Scott Marks 3:29 p.m., May 24
Call me crazy, but it seems San Diego is becoming more dog-friendly than kid-friendly. I have never seen so many stores dedicated to the spoiling of one's pooch in my twenty-four years of life. You do not have to venture far from home before you come across a dog grooming business, or a dog clothing boutique, or even a dog motel.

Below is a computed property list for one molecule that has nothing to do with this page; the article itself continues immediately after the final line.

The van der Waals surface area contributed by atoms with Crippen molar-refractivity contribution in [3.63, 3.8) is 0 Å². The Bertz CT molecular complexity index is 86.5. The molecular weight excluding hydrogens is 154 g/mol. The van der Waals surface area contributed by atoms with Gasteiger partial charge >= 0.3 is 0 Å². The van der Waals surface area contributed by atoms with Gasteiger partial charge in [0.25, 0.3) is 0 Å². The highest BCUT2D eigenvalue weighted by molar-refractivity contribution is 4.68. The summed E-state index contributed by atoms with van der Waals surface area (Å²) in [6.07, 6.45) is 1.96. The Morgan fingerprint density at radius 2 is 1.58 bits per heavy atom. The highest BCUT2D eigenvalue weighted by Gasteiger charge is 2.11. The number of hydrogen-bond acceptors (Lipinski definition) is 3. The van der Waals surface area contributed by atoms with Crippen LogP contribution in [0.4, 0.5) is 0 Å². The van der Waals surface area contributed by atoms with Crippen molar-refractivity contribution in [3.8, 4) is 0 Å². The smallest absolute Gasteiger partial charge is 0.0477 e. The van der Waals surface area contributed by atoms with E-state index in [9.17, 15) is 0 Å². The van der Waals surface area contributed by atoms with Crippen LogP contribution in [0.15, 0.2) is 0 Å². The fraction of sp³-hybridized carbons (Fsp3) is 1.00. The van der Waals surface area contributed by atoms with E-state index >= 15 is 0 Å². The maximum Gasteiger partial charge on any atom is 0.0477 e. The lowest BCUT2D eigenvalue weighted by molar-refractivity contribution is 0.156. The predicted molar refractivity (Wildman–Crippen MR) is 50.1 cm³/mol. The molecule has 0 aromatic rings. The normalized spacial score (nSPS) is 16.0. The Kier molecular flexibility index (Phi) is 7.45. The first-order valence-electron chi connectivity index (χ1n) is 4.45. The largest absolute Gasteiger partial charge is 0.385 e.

This didn't really bother me until recently. I do not have a car and I avoid public transportation like the plague, because toddlers and the bus do not mix well. And also because everyone on the bus avoids each other like the plague, which can damage one's self-esteem. So I usually walk to do my errands around North Park. The other day, I set out in search of a children's clothing/toy store. I figured I would come across at least one or the other. There are families all over North Park and the surrounding districts; such as, City Heights, Normal Heights, South Park, and I know I have seen at least a few in Hillcrest. Well, after walking along University Ave from 35th Street to Park Blvd, I had come across no children's clothing stores and no children's toy stores. Not a single one. The Salvation Army Thrift Store, Walgreens, and CVS are the only stores on this stretch of University that have at least a small collection of toys or clothing suitable for children. But guess what I did find? PLENTY of businesses selling dog clothes, dog toys, and dog haircuts. Now, I know that Hillcrest is right next door to North Park and the majority of gays do not have children. They do have dogs though. I understand why the dog stores exist. But not even one children's store? My daughter enjoys walking (part of the way) with me around the neighborhood. She likes to wave to all the dogs while they get their nails done and gossip with each other. But it would be nice if we could walk to a toy store every once in a while so she can pick out a new toy, preferably not a chew toy... San Diego seems like a good place to raise...dogs? I like North Park, but it is becoming less and less of a kid-friendly neighborhood. The coffee shops, the bars, the adult boutiques, and the dog stores have left little room for parks, recreation facilities, and stores for me to spoil my cute daughter in. The rent is more affordable in North Park than in most of the more kid-friendly neighborhoods. But I am starting to debate a move, even if I do not know how I will afford it. I love dogs, but I love children more. The ridiculous amount of dog stores on that stretch of Universtity Ave, and the complete absence of any children's store made me question what North Park has to offer to single-parents of small children.